Today on the way home from a long walk on a fairly hot Seattle day, I stopped at Safeway to get some lunch items and dinner items. I needed sandwich supplies for lunch and burger supplies for dinner. By the time I was done, I had shopped for about 20 minutes and in my basket I had
- 1 pack of sandwich buns
- 1 Roma tomato
- 1 red onion
- 1 green pepper
- 1 package of 50/50 lettuce
- 1 package of turkey
- 1 package of burgers
- 1 block of cheese
- 1 bottle of Jose Cuervo Especial Margaritas
- 1 container of guacamole
- 1 bag of tortilla chips
- 1 package of bacon
- 1 package of Crystal Light packets
I stood in line, and to my left was the normal checkstand, and to my right were two express checkstands with 15-item limits. Both of the express lanes were open with one customer being checked out in each, but the normal checkstand had one customer being served and one waiting in line with a cart full of stuff (all checkstands had human cashiers - there is no self-checkout at this Safeway). My basket looked relatively full, and in my left hand was the margarita bottle. I waited in the middle of the two sets of checkstands, thinking I probably looked like a “normal lane” customer with a full load. But, knowing I actually had 15 items (or less) and knowing that the express checkers may call me over, I was prepared to wait in the normal line because this was 12:30pm and many people at that time of day get 1-3 things for lunch, so I’d let them go ahead in the express line if that occurred. However, no one else came except a man with a cart full of stuff behind me, and one of the express checkers took the last of their customer’s groceries off the belt, so that’s where I went. I started unloading, and the checker scanned my margarita bottle when all of the sudden I remembered my last item: hamburger buns. I apologized to her, packed up quickly, and went back for the buns.
When I got back in line, the exact same checkstand situation as originally presented itself confronted me again; 2 moderately full “normals” in the normal lane, and 1 person finishing up in each of the express lines. As I waited, an older man (65ish) in casual clothes and a full-size cart sidled up to my right. I couldn’t tell if he wanted through to go over to the left side of the store, if he wanted to cut in front of me to the express line, or if he was waiting there to go after me due to lack of space. He stayed where he was at, so I assumed he would go after in me. In his (again, full-sized) cart, on the child seat section of his cart, were two pre-packaged plastic produce containers of pre-cut seedless watermelon (seedless only of its black seeds - it obviously still had the clear/white watermelon seeds).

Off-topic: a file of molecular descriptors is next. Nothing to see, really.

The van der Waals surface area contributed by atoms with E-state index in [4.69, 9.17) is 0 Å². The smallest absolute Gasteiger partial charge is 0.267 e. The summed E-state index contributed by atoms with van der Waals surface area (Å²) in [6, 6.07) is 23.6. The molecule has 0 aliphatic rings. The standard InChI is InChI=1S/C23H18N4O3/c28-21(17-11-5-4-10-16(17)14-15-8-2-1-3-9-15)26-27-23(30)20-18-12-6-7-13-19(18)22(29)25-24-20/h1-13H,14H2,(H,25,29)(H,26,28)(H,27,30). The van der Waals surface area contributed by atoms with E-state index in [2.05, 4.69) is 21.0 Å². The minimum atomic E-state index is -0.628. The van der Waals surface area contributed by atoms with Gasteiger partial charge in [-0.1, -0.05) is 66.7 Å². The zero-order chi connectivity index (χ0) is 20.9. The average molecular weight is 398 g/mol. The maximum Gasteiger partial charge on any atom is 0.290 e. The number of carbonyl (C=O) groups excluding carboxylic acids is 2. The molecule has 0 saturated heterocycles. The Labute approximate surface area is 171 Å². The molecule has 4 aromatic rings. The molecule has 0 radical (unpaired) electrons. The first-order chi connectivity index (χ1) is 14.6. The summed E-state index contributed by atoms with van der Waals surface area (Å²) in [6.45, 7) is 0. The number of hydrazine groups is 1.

As I had spent 2 hours in the hot sun, 25 minutes now in the store, had 15 or fewer items, and had already been at the express checkout, I returned to the same stand and the cashier looked at what again appeared to be a large pile (but was not, really) and nicely asked, "Paper or plastic?" I chose paper, and she was kind enough to begin with a double-bag because she thought the load would be heavy (it actually was). Before she even began bagging, though, the older man behind me casually, flatly said aloud to me, “Feel guilty?”
The utterance did not catch me completely off-guard. As you've read so far, I gave a moderate degree of consideration for which lanes I should use, and in similar situations at the grocery store, when a person has more items than the limit in front of me, I have considered asking such people a similar rhetorical, passive-aggressive question. Typically, in my head I usually come close to asking, Did you think to count before dumping your load in this lane? Or, Do you see the people behind you with the correct number of items for the express lane? But in the end, almost always, I’ve never said such things because I’m generally a considerate human so I want to give others the benefit of the doubt and typically I’m never in a big enough hurry or value my time enough to waste it being an asshole for very little reward. As much as I may be a younger, gentile version of Larry David’s character on Curb Your Enthusiasm, I don’t find satisfaction in fighting and public shaming, especially with strangers, because I don’t think calling them out makes them a better person, and I wouldn’t get much satisfaction from it. I know other people (like Larry David) believe they are crusaders for decency and common sense, and their ego is stoked by making a scene and making a “stand,” but it’s rarely worth it to me.